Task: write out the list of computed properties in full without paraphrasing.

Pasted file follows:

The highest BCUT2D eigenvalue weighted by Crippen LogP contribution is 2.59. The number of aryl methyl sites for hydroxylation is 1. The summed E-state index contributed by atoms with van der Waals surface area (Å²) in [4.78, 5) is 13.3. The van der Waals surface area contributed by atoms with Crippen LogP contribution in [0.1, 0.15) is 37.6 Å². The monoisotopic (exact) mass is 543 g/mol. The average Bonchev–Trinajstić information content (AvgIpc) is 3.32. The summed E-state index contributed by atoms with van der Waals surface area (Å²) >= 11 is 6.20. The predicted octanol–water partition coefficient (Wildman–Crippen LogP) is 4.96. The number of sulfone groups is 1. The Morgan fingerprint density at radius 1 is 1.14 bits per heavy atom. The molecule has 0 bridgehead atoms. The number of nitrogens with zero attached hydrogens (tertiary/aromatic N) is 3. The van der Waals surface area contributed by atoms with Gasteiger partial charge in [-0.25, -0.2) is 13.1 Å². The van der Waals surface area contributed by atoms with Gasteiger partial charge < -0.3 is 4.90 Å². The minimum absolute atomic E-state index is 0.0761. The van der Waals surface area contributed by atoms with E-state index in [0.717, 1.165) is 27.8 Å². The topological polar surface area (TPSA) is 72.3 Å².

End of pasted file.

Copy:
The highest BCUT2D eigenvalue weighted by Crippen LogP contribution is 2.59. The number of aryl methyl sites for hydroxylation is 1. The summed E-state index contributed by atoms with van der Waals surface area (Å²) in [4.78, 5) is 13.3. The van der Waals surface area contributed by atoms with Crippen LogP contribution in [0.1, 0.15) is 37.6 Å². The monoisotopic (exact) mass is 543 g/mol. The average Bonchev–Trinajstić information content (AvgIpc) is 3.32. The summed E-state index contributed by atoms with van der Waals surface area (Å²) >= 11 is 6.20. The predicted octanol–water partition coefficient (Wildman–Crippen LogP) is 4.96. The number of sulfone groups is 1. The Morgan fingerprint density at radius 1 is 1.14 bits per heavy atom. The molecule has 0 bridgehead atoms. The number of nitrogens with zero attached hydrogens (tertiary/aromatic N) is 3. The van der Waals surface area contributed by atoms with Gasteiger partial charge in [-0.25, -0.2) is 13.1 Å². The van der Waals surface area contributed by atoms with Gasteiger partial charge < -0.3 is 4.90 Å². The minimum absolute atomic E-state index is 0.0761. The van der Waals surface area contributed by atoms with E-state index in [0.717, 1.165) is 27.8 Å². The topological polar surface area (TPSA) is 72.3 Å².